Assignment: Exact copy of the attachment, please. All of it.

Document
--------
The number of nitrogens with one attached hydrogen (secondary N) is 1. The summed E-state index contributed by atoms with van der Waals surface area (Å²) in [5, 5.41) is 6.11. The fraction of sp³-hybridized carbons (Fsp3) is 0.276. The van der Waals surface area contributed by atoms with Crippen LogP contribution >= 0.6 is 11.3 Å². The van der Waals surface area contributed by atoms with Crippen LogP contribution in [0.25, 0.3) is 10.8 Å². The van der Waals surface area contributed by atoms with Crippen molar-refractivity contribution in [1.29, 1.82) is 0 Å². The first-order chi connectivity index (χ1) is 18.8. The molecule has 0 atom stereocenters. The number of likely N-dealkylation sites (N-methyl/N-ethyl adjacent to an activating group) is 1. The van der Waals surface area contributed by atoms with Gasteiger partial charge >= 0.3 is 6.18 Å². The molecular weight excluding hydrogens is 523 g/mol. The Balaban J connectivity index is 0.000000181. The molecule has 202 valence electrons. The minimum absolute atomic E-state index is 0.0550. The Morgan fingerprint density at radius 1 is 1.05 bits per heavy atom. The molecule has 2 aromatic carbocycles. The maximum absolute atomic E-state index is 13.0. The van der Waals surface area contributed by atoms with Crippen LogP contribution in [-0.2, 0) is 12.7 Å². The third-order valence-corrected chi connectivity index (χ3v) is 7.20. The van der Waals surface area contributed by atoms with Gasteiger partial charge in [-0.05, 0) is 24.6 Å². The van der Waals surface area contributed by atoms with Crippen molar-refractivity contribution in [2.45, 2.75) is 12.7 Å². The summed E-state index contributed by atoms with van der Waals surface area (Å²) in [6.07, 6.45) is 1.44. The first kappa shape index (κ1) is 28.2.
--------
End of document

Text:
The number of nitrogens with one attached hydrogen (secondary N) is 1. The summed E-state index contributed by atoms with van der Waals surface area (Å²) in [5, 5.41) is 6.11. The fraction of sp³-hybridized carbons (Fsp3) is 0.276. The van der Waals surface area contributed by atoms with Crippen LogP contribution >= 0.6 is 11.3 Å². The van der Waals surface area contributed by atoms with Crippen LogP contribution in [0.25, 0.3) is 10.8 Å². The van der Waals surface area contributed by atoms with Crippen molar-refractivity contribution in [1.29, 1.82) is 0 Å². The first-order chi connectivity index (χ1) is 18.8. The molecule has 0 atom stereocenters. The number of likely N-dealkylation sites (N-methyl/N-ethyl adjacent to an activating group) is 1. The van der Waals surface area contributed by atoms with Gasteiger partial charge >= 0.3 is 6.18 Å². The molecular weight excluding hydrogens is 523 g/mol. The Balaban J connectivity index is 0.000000181. The molecule has 202 valence electrons. The minimum absolute atomic E-state index is 0.0550. The Morgan fingerprint density at radius 1 is 1.05 bits per heavy atom. The molecule has 2 aromatic carbocycles. The maximum absolute atomic E-state index is 13.0. The van der Waals surface area contributed by atoms with Crippen LogP contribution in [-0.2, 0) is 12.7 Å². The third-order valence-corrected chi connectivity index (χ3v) is 7.20. The van der Waals surface area contributed by atoms with Gasteiger partial charge in [-0.05, 0) is 24.6 Å². The van der Waals surface area contributed by atoms with Crippen molar-refractivity contribution in [2.45, 2.75) is 12.7 Å². The summed E-state index contributed by atoms with van der Waals surface area (Å²) in [6.07, 6.45) is 1.44. The first kappa shape index (κ1) is 28.2.